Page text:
This article tries to explain what's the normal operating temperature of a vacuum pump and why there're differences between small and big pumps.
One of our customers from Latin America once tested some small rotary vane vacuum pump samples and hesitated to continue the testing because an operating temperature of 120°C was detected on the pump body. He wondered if the pumps could continue the operation for hours.
Normally the temperature can be 60°C on the surface of a big-sized vacuum pump. For small vacuum pumps however, the operating temperature is much higher, namely 90 – 110°C at 50 Hz and 110 – 130°C at 60 Hz.
The reasons for the high operating temperature and big differences between different models are as follows:
- Ambient temperature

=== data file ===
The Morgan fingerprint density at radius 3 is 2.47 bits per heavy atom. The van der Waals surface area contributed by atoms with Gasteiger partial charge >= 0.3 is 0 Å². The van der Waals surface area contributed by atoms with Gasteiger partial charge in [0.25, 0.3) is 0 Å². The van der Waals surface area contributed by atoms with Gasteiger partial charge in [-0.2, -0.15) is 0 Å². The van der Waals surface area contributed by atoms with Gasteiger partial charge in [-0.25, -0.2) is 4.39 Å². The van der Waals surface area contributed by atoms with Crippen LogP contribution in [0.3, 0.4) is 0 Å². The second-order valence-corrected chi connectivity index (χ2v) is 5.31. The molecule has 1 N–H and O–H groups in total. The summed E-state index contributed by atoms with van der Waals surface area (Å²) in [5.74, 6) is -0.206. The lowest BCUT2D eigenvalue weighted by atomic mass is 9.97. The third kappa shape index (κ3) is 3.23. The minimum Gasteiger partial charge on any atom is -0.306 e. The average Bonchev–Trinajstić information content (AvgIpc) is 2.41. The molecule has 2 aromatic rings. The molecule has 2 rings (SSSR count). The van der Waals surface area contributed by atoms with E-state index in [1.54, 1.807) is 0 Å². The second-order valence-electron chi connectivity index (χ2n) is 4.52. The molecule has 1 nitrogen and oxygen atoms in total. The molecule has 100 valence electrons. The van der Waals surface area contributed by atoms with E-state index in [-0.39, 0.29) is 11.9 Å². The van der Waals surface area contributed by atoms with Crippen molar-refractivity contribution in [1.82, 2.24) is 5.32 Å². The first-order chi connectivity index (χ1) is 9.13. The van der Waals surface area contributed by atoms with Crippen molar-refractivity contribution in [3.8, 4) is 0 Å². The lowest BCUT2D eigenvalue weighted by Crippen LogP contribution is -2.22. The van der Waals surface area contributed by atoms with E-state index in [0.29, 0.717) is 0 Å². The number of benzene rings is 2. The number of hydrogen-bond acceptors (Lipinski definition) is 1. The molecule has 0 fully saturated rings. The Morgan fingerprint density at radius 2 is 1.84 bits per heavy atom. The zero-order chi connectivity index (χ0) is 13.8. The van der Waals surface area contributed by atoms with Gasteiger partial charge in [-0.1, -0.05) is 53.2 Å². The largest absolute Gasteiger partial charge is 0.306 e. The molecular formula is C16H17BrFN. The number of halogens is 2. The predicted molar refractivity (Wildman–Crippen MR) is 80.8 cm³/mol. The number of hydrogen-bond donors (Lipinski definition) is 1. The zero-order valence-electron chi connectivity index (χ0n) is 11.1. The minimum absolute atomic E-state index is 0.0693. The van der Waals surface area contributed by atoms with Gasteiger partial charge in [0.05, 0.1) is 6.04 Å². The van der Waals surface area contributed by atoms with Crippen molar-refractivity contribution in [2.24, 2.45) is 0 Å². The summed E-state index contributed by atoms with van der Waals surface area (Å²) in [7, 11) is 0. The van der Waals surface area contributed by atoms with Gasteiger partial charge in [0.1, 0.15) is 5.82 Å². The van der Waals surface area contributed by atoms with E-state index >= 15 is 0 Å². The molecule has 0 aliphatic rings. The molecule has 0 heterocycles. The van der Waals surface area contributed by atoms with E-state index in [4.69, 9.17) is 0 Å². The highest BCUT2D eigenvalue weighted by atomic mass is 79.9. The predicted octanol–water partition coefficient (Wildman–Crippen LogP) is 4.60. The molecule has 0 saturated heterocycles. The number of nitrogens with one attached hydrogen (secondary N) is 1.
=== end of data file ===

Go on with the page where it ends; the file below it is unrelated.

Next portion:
Normally the ambient temperature is the room temperature around 25°C. In some areas or in some seasons, the room temperature is extraordinary high. Consequently, the working temperature becomes higher than normal level.
- Vacuum oil
Besides the oil quality, the viscosity of the vacuum oil also plays a role on the temperature. The higher the viscosity of the vacuum oil used, the more it is for the heat of the pump to be carried away by the oil. For example, the recommended viscosity index for ASV-20 is 46. The heat generated by the pump will be higher if oil with viscosity of 100 is supplied.
- Motor speed
The motor speed has a significant and decisive influence on the pump temperature. It’s understandable that slow speed generates low heat. A big pump is usually equipped with a 4-pole motor with 1440 rpm @50 Hz while a small pump works with a 2-pole motor with 2880 rpm @50 Hz. The temperature is even higher when the motor operates at 60 Hz.